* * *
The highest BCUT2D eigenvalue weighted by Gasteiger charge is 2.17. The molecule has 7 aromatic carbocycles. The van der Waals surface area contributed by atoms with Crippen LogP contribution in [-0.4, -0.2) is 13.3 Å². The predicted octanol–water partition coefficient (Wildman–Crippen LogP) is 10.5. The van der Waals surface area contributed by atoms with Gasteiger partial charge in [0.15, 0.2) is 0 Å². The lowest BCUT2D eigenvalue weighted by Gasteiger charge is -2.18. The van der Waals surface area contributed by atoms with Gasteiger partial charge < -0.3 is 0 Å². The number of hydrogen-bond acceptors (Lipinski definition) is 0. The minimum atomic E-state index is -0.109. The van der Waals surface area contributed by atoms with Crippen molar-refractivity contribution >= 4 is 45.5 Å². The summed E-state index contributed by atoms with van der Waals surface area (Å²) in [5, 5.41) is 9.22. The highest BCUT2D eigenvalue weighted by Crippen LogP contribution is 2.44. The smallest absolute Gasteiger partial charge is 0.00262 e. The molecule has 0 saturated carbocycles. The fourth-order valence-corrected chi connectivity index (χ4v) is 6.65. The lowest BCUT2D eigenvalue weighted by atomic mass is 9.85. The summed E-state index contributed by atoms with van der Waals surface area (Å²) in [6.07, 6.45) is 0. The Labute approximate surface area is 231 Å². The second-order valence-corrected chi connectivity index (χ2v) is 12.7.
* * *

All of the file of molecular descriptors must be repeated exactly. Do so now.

The highest BCUT2D eigenvalue weighted by Gasteiger charge is 2.17. The molecule has 7 aromatic carbocycles. The van der Waals surface area contributed by atoms with Crippen LogP contribution in [-0.4, -0.2) is 13.3 Å². The predicted octanol–water partition coefficient (Wildman–Crippen LogP) is 10.5. The van der Waals surface area contributed by atoms with Gasteiger partial charge in [0.15, 0.2) is 0 Å². The lowest BCUT2D eigenvalue weighted by Gasteiger charge is -2.18. The van der Waals surface area contributed by atoms with Gasteiger partial charge < -0.3 is 0 Å². The number of hydrogen-bond acceptors (Lipinski definition) is 0. The minimum atomic E-state index is -0.109. The van der Waals surface area contributed by atoms with Crippen molar-refractivity contribution >= 4 is 45.5 Å². The summed E-state index contributed by atoms with van der Waals surface area (Å²) in [5, 5.41) is 9.22. The highest BCUT2D eigenvalue weighted by Crippen LogP contribution is 2.44. The smallest absolute Gasteiger partial charge is 0.00262 e. The molecule has 0 saturated carbocycles. The fourth-order valence-corrected chi connectivity index (χ4v) is 6.65. The lowest BCUT2D eigenvalue weighted by atomic mass is 9.85. The summed E-state index contributed by atoms with van der Waals surface area (Å²) in [6.07, 6.45) is 0. The Labute approximate surface area is 231 Å². The second-order valence-corrected chi connectivity index (χ2v) is 12.7.